Smaller sensors packed with a large number of pixels essentially means the individual pixel size gets smaller. Smaller the individual pixel size the less is the dynamic range of the sensor.
Also, smaller pixel sizes tend to suffer a lot more due to noise. The Hasselblad X1D has a much larger sensor real estate. This, despite the fact that it has a 50-megapixel resolution, has the individual pixel size of 5.3 x 5.3 µm. This results in up to 14 stops of dynamic range as well as 16-bits of color information.
2.36 Million dot EVF
Thanks to the fact that this is not a DSLR design the overall bulk is lower than it is supposed to be. But on the flip side, it also means you don’t get an optical viewfinder.
What you will get, however, is a 2.36 million dot XGA EVF. Initial tests on a pre-production Hasselblad X1D seems to suggest that the experience is delightful. Even when you manually look to find the focus the ease of use is sublime.
3” Touchscreen LCD Screen
The rear of the camera is dominated by a 3” LCD screen with touch to focus capability. You can touch to control almost all of the functionalities of the camera.
There is also a pinch to zoom feature which allows you to zoom in during playback to review details captured by you.
Hasselblad announced two new lenses along with the X1D. These are the XCD 45mm f/3.5 and the XCD 90mm f/3.2 lenses. Both these comply with the new XCD mount.
If you are an existing Hasselblad medium format user and have older H system lenses, you can continue to use those as well using an optional adapter.
The price tag of the Hasselblad X1D is $8,995. Expected shipping date for the same as on B&H is July 29th.
This is certainly not a cheap camera. Even the lenses are pricey in that respect. The XCD 45mm f/3.5 is priced at $2295 and the XCD 90mm f/3.2 at $2695.
The big question is – does the Hasselblad X1D make sense at a price tag of almost $9k? The answer is both yes and no. It depends on the photographer who is asking and the sort of photography s/he makes. No doubt the X1D is way cheaper and way simpler to shoot with than other medium format cameras.
This is notwithstanding basically the same sensor. The cheapest Hasselblad medium format DSLR, the H5D-50c Wi-Fi costs $14500 for the body only. It is extremely bulky, weighing just about 7.8 lb! In cheaper options, the Pentax 645Z, and the Mamiya 645DF+ are the only two choices you have. If you love the Hasselblad make and are interested in a medium format camera that weighs under 750 grams (body only), then the X1D does make sense buying.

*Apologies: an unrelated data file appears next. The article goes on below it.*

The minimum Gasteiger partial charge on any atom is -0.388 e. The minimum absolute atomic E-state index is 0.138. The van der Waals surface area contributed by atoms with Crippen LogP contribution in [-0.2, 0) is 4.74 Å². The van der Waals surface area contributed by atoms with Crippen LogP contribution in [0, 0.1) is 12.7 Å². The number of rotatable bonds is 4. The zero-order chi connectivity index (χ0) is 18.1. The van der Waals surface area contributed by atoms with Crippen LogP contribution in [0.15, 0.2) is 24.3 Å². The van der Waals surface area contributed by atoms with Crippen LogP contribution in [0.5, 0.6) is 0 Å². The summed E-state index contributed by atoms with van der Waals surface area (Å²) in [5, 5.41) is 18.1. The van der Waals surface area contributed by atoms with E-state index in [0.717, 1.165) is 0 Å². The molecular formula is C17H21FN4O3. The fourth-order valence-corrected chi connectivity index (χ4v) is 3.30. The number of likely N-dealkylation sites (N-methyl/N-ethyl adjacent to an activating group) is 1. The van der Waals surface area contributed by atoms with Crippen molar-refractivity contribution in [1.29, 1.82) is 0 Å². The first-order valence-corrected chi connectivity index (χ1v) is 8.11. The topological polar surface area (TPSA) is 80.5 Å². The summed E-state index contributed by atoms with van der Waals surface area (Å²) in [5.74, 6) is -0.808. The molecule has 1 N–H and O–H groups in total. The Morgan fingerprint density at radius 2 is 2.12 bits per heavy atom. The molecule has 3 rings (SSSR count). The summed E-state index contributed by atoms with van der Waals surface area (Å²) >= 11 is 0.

Mind you the X1D isn’t a camera that is designed for the casual photographer. Nor is it designed for an entry-level or even a serious photographer who does not have the budget for a medium format camera. If you are looking for a larger sensor but not necessarily a medium format then the X1D is not for you.
For photographers who may already own a medium format DSLR but are looking for something that is lighter, and with the same sensor size, the X1D makes sense. Again, for first-time medium format photographers, people who are looking for a good option at a sub-10,000 budget, the X1D does make an excellent choice.
Medium format does bring a huge depth of field advantage. It is the sort of shallow depth of field that you cannot get with a 35mm camera and certainly not with an APS-C camera.
You can play around with subject separation and selective focusing like nothing else that you may have used thus far. Plus, if you are already a Hasselblad user you will be able to use all your existing H system lenses. All you need is a lens adapter.
The X1D has good weather sealing. This is certainly not an indoor studio camera. You can take it with you outdoors and make excellent images, even in low light and take advantage of its large 5.3 x 5.3 µm pixel size.
All in all, this is an excellent camera, and if I may use the phrase ‘game changer’. The Hasselblad X1D will alter the way people look at mirrorless cameras and certainly push a lot of buyers sitting on the fence and pull them towards mirrorless systems.